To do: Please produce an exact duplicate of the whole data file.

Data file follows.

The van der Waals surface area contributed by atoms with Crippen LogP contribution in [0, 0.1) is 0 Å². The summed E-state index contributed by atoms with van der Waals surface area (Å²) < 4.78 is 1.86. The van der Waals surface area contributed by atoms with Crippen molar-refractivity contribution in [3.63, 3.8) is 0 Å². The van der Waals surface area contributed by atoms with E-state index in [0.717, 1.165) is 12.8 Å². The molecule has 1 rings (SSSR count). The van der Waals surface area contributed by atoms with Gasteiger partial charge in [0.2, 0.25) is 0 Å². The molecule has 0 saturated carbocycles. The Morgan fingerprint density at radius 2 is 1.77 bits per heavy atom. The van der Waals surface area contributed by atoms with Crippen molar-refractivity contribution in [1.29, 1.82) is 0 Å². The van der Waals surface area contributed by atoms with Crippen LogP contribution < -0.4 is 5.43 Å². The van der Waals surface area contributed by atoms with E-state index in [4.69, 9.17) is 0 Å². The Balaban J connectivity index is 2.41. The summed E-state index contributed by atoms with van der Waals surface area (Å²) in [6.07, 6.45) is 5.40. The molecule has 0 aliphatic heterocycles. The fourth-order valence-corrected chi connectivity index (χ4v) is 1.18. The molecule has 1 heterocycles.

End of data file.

The van der Waals surface area contributed by atoms with Crippen LogP contribution in [0, 0.1) is 0 Å². The summed E-state index contributed by atoms with van der Waals surface area (Å²) < 4.78 is 1.86. The van der Waals surface area contributed by atoms with Crippen molar-refractivity contribution in [3.63, 3.8) is 0 Å². The van der Waals surface area contributed by atoms with E-state index in [0.717, 1.165) is 12.8 Å². The molecule has 1 rings (SSSR count). The van der Waals surface area contributed by atoms with Gasteiger partial charge in [0.2, 0.25) is 0 Å². The molecule has 0 saturated carbocycles. The Morgan fingerprint density at radius 2 is 1.77 bits per heavy atom. The van der Waals surface area contributed by atoms with Crippen molar-refractivity contribution in [1.29, 1.82) is 0 Å². The van der Waals surface area contributed by atoms with Crippen LogP contribution < -0.4 is 5.43 Å². The van der Waals surface area contributed by atoms with E-state index in [4.69, 9.17) is 0 Å². The Balaban J connectivity index is 2.41. The summed E-state index contributed by atoms with van der Waals surface area (Å²) in [6.07, 6.45) is 5.40. The molecule has 0 aliphatic heterocycles. The fourth-order valence-corrected chi connectivity index (χ4v) is 1.18. The molecule has 1 heterocycles.